Conclusion: Swamp rice cultivation creates ideal breeding sites for malaria vectors. However, only those close to the landward edge harboured vectors. These sites were productive since they were large areas of standing freshwater, rich in nutrients, protected from fish, and situated close to human habitation, where egg-laying mosquitoes from the villages had short distances to fly. The traditional practice of 'swamp rice' cultivation uses different bodies of water on the floodplains to cultivate rice during the rainy season. A consequence of this cultivation is the provizion of ideal conditions for malaria vectors to thrive. As the demand for locally-produced rice grows, increased rice farming will generate great numbers of vectors; emphasizing the need to protect local communities against malaria.

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Related in: MedlinePlus

Local rice production and imports in relation to the rizing population in The Gambia. No data on imported rice prior to 1990. Data from FAO  and Webb 1992 [21].
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Figure 6: Local rice production and imports in relation to the rizing population in The Gambia. No data on imported rice prior to 1990. Data from FAO and Webb 1992 [21].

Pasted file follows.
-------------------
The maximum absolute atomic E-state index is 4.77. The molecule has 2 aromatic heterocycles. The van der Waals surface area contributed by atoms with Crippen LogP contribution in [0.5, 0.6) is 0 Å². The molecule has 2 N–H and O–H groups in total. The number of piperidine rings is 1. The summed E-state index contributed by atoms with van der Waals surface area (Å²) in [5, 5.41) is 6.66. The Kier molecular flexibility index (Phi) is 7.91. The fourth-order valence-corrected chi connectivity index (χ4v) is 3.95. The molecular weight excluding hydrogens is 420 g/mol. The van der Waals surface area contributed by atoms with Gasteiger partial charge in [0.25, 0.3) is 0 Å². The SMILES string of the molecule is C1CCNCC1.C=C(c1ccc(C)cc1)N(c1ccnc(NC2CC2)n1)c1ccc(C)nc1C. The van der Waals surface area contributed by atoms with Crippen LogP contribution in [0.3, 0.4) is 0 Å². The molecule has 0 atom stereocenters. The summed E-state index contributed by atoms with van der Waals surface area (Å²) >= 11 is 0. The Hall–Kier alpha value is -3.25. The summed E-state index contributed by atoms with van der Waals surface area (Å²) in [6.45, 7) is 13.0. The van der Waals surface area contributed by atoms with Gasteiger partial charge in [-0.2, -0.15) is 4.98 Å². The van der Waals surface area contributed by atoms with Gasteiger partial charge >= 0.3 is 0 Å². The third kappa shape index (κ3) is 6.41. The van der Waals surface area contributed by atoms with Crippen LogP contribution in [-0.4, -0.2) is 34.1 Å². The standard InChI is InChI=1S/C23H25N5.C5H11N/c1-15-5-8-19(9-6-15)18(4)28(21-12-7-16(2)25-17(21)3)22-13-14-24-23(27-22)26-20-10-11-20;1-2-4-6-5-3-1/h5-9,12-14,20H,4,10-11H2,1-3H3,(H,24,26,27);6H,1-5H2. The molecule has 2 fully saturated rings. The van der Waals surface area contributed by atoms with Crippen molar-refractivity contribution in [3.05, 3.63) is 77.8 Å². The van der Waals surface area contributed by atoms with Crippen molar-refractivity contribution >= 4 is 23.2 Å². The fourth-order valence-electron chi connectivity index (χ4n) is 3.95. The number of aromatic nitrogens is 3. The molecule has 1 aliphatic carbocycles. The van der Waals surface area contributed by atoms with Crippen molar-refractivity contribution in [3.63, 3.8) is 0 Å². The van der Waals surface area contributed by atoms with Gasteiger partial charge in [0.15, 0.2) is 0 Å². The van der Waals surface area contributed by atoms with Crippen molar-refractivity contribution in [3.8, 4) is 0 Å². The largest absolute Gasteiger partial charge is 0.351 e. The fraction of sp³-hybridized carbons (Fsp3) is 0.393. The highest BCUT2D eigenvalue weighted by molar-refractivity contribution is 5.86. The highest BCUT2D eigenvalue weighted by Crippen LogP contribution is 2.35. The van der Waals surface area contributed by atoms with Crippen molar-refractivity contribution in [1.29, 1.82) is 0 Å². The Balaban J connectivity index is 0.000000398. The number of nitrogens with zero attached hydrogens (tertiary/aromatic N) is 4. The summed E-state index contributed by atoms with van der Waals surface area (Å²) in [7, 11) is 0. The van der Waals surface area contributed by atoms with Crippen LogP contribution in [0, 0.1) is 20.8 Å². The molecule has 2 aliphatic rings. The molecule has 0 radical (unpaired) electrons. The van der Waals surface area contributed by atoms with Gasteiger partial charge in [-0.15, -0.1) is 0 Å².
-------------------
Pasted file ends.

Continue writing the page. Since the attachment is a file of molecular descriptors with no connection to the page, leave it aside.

Mentions: Whilst increased production of malaria mosquitoes is an inevitable consequence of rice production, swamp rice cultivation is likely to increase in the future. Rice is the staple food in The Gambia and locally produced rice has failed to keep up with the demand for more rice for the growing population, with imports soaring (Figure 6), straining the country's meagre financial resources. Since the world's consumption of rice outstrips production rice prices are expected to double in the next two years (: accessed 26/6/8). Thus local production of rice must increase, to offset the rapidly increasing cost of imports. Increasing acreages of rice will increase the vector population. Quite what this will mean for the level of malaria in the country is uncertain, since generally in sub-Saharan Africa increasing transmission associated with rice irrigation does not necessarily lead to more malaria [4]. Nevertheless, it is essential to ensure that local communities near rice-growing areas are protected from the potentially lethal infection. This study demonstrates that in this area, treating rice fields close to the landward edge of the floodplains with larvicides would help reduce transmission levels, yet this approach is unlikely to be entirely satisfactory since the extremely low productivity of sites further away will continue to generate appreciable numbers of vectors. In these circumstances attacking the vectors that enter houses with long-lasting impregnated nets, indoor residual spraying or both combined, together with prompt and effective treatment of clinical cases of malaria, should be advocated.